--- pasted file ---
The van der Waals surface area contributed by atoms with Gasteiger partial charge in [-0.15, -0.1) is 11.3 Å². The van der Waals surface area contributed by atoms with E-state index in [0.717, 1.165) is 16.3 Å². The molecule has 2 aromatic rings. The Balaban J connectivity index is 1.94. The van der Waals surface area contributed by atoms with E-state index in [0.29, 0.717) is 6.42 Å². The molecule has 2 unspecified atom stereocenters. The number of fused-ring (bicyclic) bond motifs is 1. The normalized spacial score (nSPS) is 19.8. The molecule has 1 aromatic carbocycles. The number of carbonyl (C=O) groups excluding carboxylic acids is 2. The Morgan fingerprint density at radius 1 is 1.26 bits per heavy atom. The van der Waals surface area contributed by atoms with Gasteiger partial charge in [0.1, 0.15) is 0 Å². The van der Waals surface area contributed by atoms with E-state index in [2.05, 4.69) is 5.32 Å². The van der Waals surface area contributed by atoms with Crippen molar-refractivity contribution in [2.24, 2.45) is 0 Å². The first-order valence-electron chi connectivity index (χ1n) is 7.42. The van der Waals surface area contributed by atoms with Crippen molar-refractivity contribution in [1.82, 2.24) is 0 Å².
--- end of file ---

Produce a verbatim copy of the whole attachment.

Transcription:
The van der Waals surface area contributed by atoms with Gasteiger partial charge in [-0.15, -0.1) is 11.3 Å². The van der Waals surface area contributed by atoms with E-state index in [0.717, 1.165) is 16.3 Å². The molecule has 2 aromatic rings. The Balaban J connectivity index is 1.94. The van der Waals surface area contributed by atoms with E-state index in [0.29, 0.717) is 6.42 Å². The molecule has 2 unspecified atom stereocenters. The number of fused-ring (bicyclic) bond motifs is 1. The normalized spacial score (nSPS) is 19.8. The molecule has 1 aromatic carbocycles. The number of carbonyl (C=O) groups excluding carboxylic acids is 2. The Morgan fingerprint density at radius 1 is 1.26 bits per heavy atom. The van der Waals surface area contributed by atoms with Gasteiger partial charge in [0.1, 0.15) is 0 Å². The van der Waals surface area contributed by atoms with E-state index in [2.05, 4.69) is 5.32 Å². The van der Waals surface area contributed by atoms with Crippen molar-refractivity contribution in [2.24, 2.45) is 0 Å². The first-order valence-electron chi connectivity index (χ1n) is 7.42. The van der Waals surface area contributed by atoms with Crippen molar-refractivity contribution in [1.82, 2.24) is 0 Å².